Except then she saw the logo. BBC. Fitz thought it at the same moment she did: “Wait, was that doctor as in Thirteenth Doctor? Are we watching a reveal?”
“The last season has probably finished airing by now,” said Jemma. And when they’d only seen the first two episodes. Who knew when they’d get to see the rest now, if ever. Perhaps if BBC One reran it, and their next guards allowed them to continue to watch this stream. Or they’d just have to start with the next season. Right now, it was hard to believe they’d get any more than this. At least if they were getting BBC transmissions from the summer, that was further indication they couldn’t be far from Earth at all.
The audio had cleared up by the time the music came in, followed by the unmistakable sound of the TARDIS, leaving no doubt by the time that key appeared. Jemma felt a fierce pang at that sound, yet another moment of longing for the older easier life she’d left behind so long ago. For a few more seconds, maybe, they could both pretend they were still living it.
Then she realized something about that hand she should’ve noticed a moment ago, and her heart leapt into her throat as she exclaimed, “Fitz, Fitz, that’s the hand of a…”
But the stream was moving on, to a glimpse of a face that belonged to no man. For a moment Jemma was frozen, unable to believe it.
Then the Thirteenth Doctor pulled back her hood, and Jemma was pretty sure everyone from a light-year around could hear her scream.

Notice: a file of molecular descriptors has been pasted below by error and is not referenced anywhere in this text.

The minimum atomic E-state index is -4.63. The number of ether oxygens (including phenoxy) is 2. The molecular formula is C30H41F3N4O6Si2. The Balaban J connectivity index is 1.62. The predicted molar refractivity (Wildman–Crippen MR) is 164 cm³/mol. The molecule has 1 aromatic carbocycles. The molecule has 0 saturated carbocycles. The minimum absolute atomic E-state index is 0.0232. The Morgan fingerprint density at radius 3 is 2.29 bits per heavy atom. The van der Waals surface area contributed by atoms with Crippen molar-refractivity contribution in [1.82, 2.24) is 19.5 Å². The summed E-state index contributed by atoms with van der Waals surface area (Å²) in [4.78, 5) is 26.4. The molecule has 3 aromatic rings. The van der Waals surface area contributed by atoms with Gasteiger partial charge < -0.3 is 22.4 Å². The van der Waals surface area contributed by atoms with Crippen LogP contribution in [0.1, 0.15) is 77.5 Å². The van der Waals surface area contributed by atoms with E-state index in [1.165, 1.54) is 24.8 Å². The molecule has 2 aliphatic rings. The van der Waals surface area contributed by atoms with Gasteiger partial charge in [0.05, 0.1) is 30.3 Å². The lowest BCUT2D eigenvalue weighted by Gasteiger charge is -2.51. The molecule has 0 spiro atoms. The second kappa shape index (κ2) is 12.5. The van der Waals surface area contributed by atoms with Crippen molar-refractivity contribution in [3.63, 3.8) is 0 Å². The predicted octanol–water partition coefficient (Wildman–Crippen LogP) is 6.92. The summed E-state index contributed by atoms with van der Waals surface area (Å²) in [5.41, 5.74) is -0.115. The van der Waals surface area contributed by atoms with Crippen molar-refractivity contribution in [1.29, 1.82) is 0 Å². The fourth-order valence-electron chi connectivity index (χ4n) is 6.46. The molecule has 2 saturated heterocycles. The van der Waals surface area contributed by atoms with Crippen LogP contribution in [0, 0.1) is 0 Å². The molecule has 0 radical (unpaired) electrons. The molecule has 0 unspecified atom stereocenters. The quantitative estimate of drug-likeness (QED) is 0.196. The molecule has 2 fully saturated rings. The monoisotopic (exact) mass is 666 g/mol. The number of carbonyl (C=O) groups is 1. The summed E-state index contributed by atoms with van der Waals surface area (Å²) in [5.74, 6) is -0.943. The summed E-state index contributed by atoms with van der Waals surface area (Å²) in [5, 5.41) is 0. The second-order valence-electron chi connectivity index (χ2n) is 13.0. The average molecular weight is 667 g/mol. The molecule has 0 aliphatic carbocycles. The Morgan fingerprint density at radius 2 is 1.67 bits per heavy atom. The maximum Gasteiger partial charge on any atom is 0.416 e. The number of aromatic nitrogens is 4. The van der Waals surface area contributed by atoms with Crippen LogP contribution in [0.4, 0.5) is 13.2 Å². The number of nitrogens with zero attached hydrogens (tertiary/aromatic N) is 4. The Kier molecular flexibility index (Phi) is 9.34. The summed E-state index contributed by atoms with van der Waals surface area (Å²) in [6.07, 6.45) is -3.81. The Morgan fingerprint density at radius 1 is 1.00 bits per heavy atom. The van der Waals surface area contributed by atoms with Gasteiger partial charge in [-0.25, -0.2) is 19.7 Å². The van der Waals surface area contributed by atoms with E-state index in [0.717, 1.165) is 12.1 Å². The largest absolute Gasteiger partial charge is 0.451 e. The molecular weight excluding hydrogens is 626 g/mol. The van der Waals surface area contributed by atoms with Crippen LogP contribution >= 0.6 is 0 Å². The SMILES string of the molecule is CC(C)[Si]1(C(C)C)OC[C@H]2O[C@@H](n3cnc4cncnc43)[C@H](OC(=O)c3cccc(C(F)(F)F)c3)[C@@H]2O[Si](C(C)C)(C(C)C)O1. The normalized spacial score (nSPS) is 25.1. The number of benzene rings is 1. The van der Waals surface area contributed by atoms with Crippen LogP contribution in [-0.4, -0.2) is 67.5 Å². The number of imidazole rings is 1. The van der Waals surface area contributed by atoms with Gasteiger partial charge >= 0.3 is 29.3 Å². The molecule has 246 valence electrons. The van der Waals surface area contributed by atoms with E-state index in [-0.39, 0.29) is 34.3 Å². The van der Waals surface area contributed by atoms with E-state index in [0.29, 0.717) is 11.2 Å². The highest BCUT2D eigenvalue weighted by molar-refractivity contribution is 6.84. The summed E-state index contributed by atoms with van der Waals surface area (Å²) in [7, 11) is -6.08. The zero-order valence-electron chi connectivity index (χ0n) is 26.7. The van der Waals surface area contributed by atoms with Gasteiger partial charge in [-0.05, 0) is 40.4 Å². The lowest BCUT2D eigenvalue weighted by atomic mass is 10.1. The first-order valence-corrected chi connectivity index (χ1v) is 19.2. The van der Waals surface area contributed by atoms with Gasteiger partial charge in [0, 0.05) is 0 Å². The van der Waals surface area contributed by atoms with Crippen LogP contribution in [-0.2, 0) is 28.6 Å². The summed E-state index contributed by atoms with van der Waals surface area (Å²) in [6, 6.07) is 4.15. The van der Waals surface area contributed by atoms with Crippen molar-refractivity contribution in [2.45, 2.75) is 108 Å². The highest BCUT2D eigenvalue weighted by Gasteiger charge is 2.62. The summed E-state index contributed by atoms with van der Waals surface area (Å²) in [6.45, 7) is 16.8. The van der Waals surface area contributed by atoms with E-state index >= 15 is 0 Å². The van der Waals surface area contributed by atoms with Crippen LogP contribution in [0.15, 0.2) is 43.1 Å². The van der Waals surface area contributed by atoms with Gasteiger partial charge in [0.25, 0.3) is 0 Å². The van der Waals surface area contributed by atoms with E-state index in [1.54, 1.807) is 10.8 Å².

The next few moments were a bit of a blur. She was aware she and Fitz were hugging again, or possibly jumping together, or even dancing. Maybe even floating right off this ship and into the stars surrounding them; she felt so damn happy she probably could do it. She was pretty sure they were both yelling things, and the guards were saying things, maybe to each other. She did discern Fitz saying, “Jodie Whittaker,” which must have been the name of the actress; she really hadn’t seen anything that came after that beautiful female face.
Eventually she came down enough to pay attention to the feed again. That was actually a very useful thing to do, since the BBC had returned to its more regular programming, and it turned out to be Wimbledon. Four players were now taking the court for the Mixed Doubles Final. These were events that took place mid-July. Jemma was fairly certain they hadn’t been on this ship for more than half a year at most. That meant they couldn’t be more than a light-month or so from Earth. And when there was absolutely nothing a light-month out, it was more likely they were still within the solar system.